Maybe another and more important reason was that I had felt that with heroes there was an underlying message in the show about interconnectivity and global consciousness and we talked a lot about saving the work and I think in the first series alone we must have used the phrase ‘we are all connected’ about a hundred times so when I realized that the audience was very connected to this underlying message and that they had felt a very strong connection to that I felt that it would be great to find a way to harness an online community that knew how to connect to one another and to try and harness it and do something real and positive in the world. We’d been talking about saving the world in a fiction, what if we could have that spill out into the real world and have real world implications to a narrative?

DD: With television shows available (albeit illegally) on the Internet do you think that this is a logical step for drama?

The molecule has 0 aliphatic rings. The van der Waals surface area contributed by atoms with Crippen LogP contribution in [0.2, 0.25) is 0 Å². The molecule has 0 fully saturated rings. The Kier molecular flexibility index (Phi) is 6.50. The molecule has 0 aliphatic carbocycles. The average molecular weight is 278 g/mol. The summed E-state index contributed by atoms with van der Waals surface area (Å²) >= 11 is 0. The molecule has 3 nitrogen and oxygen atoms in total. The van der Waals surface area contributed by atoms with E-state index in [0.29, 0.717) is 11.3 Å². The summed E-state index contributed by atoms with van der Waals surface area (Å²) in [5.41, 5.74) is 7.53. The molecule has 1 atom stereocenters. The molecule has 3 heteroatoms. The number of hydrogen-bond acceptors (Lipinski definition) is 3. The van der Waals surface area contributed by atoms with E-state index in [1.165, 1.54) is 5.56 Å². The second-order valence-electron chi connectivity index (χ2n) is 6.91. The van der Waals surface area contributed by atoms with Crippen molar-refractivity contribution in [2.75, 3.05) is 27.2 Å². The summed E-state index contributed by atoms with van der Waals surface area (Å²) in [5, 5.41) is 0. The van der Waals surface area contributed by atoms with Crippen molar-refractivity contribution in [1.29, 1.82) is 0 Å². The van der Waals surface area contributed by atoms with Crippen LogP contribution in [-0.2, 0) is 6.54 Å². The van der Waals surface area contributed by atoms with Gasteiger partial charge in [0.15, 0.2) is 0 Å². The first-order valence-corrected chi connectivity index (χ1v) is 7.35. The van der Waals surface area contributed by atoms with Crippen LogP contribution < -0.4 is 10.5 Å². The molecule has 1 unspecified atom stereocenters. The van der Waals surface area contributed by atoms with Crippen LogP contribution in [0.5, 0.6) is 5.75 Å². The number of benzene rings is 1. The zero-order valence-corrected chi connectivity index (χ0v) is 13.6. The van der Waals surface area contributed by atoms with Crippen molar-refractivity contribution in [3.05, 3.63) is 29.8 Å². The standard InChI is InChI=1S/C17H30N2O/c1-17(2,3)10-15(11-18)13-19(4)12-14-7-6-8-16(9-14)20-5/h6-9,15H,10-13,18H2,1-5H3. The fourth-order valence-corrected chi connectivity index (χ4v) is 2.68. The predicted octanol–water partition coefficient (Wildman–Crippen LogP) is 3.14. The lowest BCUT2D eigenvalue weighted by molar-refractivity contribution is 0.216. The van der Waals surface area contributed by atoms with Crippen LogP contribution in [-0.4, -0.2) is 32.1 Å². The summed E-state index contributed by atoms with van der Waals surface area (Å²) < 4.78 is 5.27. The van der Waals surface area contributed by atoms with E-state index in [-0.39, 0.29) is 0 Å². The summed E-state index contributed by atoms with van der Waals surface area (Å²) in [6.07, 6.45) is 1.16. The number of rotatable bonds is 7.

Tim Kring: Well I think it’s sort of a necessity right now that people are very rarely offline anymore.

DD: I’ve been exploring the site and it’s hard to see where the fiction ends and reality begins-can members take part in the drama?
Tim Kring: The whole idea was to blend reality with fiction. The truth is that this is a movement, a narrative based movement, the narrative had fictional elements to it but the whole idea is to create a real work movement around it.

In other words, there is no such thing as The Conspiracy for Good but there will be once we have built it and the narrative will help build it. Then the idea is that when that community becomes a real community that continues to create positive change in the world. The whole idea was to try to figure out how to launch a movement for good off the back of a narrative. But the narrative itself blends reality and fiction. I mean, out fictitious bad guy Blackwell Briggs clearly walks a very thin line between a real evil corporation, ones that we are all familiar with and are responsible for all kinds of corporate greed in the world.

And then our protagonists… Nadirah the schoolteacher from Zambia is really Nadirah X who is sort of playing herself, where the fictitious version of Nadirah ends and the real Nadirah starts in very blurred.